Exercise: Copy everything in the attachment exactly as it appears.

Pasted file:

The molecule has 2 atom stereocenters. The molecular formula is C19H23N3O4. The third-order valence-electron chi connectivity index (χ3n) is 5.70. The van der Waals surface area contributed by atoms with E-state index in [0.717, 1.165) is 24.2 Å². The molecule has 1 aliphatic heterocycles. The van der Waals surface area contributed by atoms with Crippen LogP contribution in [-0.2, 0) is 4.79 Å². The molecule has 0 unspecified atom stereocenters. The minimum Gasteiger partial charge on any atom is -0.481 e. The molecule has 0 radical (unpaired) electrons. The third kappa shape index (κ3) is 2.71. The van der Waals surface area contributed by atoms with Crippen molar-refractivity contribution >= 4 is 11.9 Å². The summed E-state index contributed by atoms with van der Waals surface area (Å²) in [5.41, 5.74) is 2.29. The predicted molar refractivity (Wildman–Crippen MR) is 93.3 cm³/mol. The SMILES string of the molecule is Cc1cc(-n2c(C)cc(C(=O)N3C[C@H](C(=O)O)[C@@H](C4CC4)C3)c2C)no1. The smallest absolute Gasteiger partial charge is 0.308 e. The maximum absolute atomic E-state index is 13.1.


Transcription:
The molecule has 2 atom stereocenters. The molecular formula is C19H23N3O4. The third-order valence-electron chi connectivity index (χ3n) is 5.70. The van der Waals surface area contributed by atoms with E-state index in [0.717, 1.165) is 24.2 Å². The molecule has 1 aliphatic heterocycles. The van der Waals surface area contributed by atoms with Crippen LogP contribution in [-0.2, 0) is 4.79 Å². The molecule has 0 unspecified atom stereocenters. The minimum Gasteiger partial charge on any atom is -0.481 e. The molecule has 0 radical (unpaired) electrons. The third kappa shape index (κ3) is 2.71. The van der Waals surface area contributed by atoms with Crippen molar-refractivity contribution >= 4 is 11.9 Å². The summed E-state index contributed by atoms with van der Waals surface area (Å²) in [5.41, 5.74) is 2.29. The predicted molar refractivity (Wildman–Crippen MR) is 93.3 cm³/mol. The SMILES string of the molecule is Cc1cc(-n2c(C)cc(C(=O)N3C[C@H](C(=O)O)[C@@H](C4CC4)C3)c2C)no1. The smallest absolute Gasteiger partial charge is 0.308 e. The maximum absolute atomic E-state index is 13.1.